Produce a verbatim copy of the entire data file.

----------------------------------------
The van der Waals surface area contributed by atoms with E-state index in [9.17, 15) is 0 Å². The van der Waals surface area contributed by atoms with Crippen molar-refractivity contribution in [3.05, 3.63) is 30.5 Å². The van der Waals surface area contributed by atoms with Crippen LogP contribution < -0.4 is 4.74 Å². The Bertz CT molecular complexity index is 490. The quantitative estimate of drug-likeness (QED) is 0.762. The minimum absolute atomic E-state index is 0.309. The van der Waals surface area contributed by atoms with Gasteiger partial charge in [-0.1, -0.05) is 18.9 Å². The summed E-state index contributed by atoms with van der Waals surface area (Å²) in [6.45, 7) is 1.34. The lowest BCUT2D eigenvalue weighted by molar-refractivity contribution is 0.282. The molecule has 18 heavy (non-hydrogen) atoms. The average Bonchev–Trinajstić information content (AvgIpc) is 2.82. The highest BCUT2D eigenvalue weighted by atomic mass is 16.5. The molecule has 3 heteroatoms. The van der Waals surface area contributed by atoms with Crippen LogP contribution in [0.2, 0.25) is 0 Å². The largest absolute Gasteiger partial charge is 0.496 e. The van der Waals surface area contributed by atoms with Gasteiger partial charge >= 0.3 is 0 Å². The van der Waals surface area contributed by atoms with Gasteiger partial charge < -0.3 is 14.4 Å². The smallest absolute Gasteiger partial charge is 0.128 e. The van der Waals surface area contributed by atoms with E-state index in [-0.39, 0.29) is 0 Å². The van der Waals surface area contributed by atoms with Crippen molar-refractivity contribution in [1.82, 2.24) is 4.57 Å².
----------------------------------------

The van der Waals surface area contributed by atoms with E-state index in [9.17, 15) is 0 Å². The van der Waals surface area contributed by atoms with Crippen molar-refractivity contribution in [3.05, 3.63) is 30.5 Å². The van der Waals surface area contributed by atoms with Crippen LogP contribution < -0.4 is 4.74 Å². The Bertz CT molecular complexity index is 490. The quantitative estimate of drug-likeness (QED) is 0.762. The minimum absolute atomic E-state index is 0.309. The van der Waals surface area contributed by atoms with Gasteiger partial charge in [-0.1, -0.05) is 18.9 Å². The summed E-state index contributed by atoms with van der Waals surface area (Å²) in [6.45, 7) is 1.34. The lowest BCUT2D eigenvalue weighted by molar-refractivity contribution is 0.282. The molecule has 18 heavy (non-hydrogen) atoms. The average Bonchev–Trinajstić information content (AvgIpc) is 2.82. The highest BCUT2D eigenvalue weighted by atomic mass is 16.5. The molecule has 3 heteroatoms. The van der Waals surface area contributed by atoms with Crippen LogP contribution in [0.2, 0.25) is 0 Å². The largest absolute Gasteiger partial charge is 0.496 e. The van der Waals surface area contributed by atoms with Gasteiger partial charge >= 0.3 is 0 Å². The van der Waals surface area contributed by atoms with Gasteiger partial charge < -0.3 is 14.4 Å². The smallest absolute Gasteiger partial charge is 0.128 e. The van der Waals surface area contributed by atoms with E-state index in [-0.39, 0.29) is 0 Å². The van der Waals surface area contributed by atoms with Crippen molar-refractivity contribution in [1.82, 2.24) is 4.57 Å².